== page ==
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Spring 2013

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Unlicensed Contractors, and why you should avoid them

An unlicensed contractor is someone who performs work without state certification. It can be dangerous and costly. Choosing a licensed contractor can keep give you the peace of mind that the work will be performed with quality in mind. After all, the licensed contractor seeks to further his good reputation. Happy customers means good business.

Every state has a different set of requirements for contractor eligibility, but they all share a few key components. Reviewing these will give you a sense of the legal process that licensed contractors must undergo to perform state–certified home improvement services.

  • At least 18 years old with a high school diploma or equivalent education
  • U.S. citizen or legal resident
  • Other occupational license documentations must be shared
  • Explanation of citations, violations or liens resulting from construction work

Additionally, many states require that applicants take a written examination in their field of practice. Applicants may have to prove that they are financially viable to properly operate a business, they have on–the–job experience, and may also be asked to supply letters of reference from previous employers, customers, and bankers.

  • If you’re unsure about your contractor, take heed of the following signs:
  • Door–to–door solicitation with lofty claims of service.
  • Feeling rushed: if you sense that your contractor is being aggressive or pushy.
  • Some states make it a requirement that all certified contractors need to publish their license number on their vehicles, estimates and advertising. If your state requires this and you don’t see it, that may be a sign of evasion.
  • If your contractor asks for the total fee upfront or a large percentage in advance.

If you suspect that your contractor is not exactly telling you the truth about his licensing, ask to see a physical copy, and feel free to contact your state licensing board to look up any available background information. The board is not only there to provide reference, but also to help you resolve disputes and conflicts between you and your contractor—if you negotiate with an unlicensed contractor, you are on your own.


Emergency Plumbing Tips

What do you do in the event of a plumbing emergency, if say your toilet starts leaking or a pipe bursts? Of course you should call a plumber, but in the event a plumbing emergency happens to you, there are some important steps you can take when the plumber hasn’t arrived yet.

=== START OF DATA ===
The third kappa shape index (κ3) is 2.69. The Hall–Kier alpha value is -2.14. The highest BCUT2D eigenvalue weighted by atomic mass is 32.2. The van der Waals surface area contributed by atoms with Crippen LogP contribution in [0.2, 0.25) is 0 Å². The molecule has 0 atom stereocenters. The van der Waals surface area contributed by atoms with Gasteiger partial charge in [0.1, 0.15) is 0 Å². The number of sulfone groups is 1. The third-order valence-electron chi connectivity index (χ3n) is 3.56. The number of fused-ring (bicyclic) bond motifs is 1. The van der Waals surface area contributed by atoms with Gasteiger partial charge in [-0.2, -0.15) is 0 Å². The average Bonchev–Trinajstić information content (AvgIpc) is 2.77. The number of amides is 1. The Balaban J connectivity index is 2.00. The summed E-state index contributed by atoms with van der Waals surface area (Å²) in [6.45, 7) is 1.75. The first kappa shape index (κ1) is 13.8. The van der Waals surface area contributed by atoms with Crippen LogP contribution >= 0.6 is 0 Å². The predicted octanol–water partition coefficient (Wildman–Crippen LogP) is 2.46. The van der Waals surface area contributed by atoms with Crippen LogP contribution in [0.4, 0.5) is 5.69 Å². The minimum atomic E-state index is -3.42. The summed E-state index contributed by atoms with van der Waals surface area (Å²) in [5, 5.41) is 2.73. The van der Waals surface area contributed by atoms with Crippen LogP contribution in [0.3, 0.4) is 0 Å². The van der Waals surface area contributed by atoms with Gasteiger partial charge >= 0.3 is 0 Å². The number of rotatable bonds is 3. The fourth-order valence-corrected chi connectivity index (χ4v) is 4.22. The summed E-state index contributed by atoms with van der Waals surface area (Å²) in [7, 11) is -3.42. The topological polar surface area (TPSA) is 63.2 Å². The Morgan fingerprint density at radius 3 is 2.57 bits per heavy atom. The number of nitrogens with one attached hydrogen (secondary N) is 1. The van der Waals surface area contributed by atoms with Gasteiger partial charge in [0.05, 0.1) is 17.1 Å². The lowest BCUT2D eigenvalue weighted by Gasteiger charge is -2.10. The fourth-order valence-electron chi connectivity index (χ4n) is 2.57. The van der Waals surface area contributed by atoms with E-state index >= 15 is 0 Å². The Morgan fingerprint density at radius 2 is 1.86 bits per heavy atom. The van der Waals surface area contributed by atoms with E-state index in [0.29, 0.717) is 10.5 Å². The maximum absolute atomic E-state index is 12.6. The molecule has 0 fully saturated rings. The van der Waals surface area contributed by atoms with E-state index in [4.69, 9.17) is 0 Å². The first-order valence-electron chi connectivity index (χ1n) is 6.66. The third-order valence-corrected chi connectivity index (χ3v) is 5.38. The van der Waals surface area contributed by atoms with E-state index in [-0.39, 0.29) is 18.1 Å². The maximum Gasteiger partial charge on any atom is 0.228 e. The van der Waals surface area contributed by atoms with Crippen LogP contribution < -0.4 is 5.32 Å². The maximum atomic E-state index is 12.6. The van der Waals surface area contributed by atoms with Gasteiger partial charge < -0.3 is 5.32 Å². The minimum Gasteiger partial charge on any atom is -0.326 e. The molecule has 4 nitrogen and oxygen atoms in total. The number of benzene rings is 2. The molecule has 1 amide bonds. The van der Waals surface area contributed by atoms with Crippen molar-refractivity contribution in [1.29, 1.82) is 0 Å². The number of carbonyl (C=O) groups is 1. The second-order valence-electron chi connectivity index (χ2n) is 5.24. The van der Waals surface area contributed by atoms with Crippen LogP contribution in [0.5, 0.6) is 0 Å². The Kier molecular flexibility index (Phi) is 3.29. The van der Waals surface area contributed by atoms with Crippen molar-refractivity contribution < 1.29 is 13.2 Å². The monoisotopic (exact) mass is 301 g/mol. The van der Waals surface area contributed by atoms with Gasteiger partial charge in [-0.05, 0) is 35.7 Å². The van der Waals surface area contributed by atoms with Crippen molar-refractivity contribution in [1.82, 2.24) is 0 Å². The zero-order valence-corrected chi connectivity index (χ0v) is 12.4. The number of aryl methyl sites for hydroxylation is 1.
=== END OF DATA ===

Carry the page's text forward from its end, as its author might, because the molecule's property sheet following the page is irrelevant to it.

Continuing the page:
Stopping the Flow of Water

Your number one priority should be to stop the flow of water from whatever pipe, appliance or device is leaking. For all non–drain leaks this means turning off the main water valve, usually located just outside or just inside your home at the meter. Spend some time familiarizing yourself with the water valve and how to turn it off during a non–emergency situation so you can react more quickly when there is a real problem.

Second, once the water stops flowing to your home, find the specific problem. For example, if it turns out the problem is your toilet, there should be a shutoff valve behind the toilet that will stop all water flowing to the toilet. These valves exist for most water–using fixtures in your home – including sinks, your bath tub, the washing machine and the water heater. Simply turn off that valve and you can turn your main water valve back on.

A note here – if water is leaking from a water line or pipe, it is best to leave that main supply valve off for now. A plumber can trace the pipes and find the source, but to avoid additional damage, your best course of action is to leave everything off. Additionally, if there is standing water at all in your basement or another room of your home, turn off the electricity. Electrocution is a very real risk whenever standing water and live electrical sockets are involved.

Clear Away Valuables

Only once the water is turned off (and possibly the electricity, if necessary) should you start moving away your possessions and cleaning the mess. The plumber will arrive soon and can assess the damage but don’t expect that it will be fixed right away. Keep down any towels used to absorb the water and clear away anything you want to protect in case the problem recurs. A plumbing emergency is a stressful event – by remaining calm during one you can reduce the damage done and prepare the area for a plumber to make repairs as quickly as possible.


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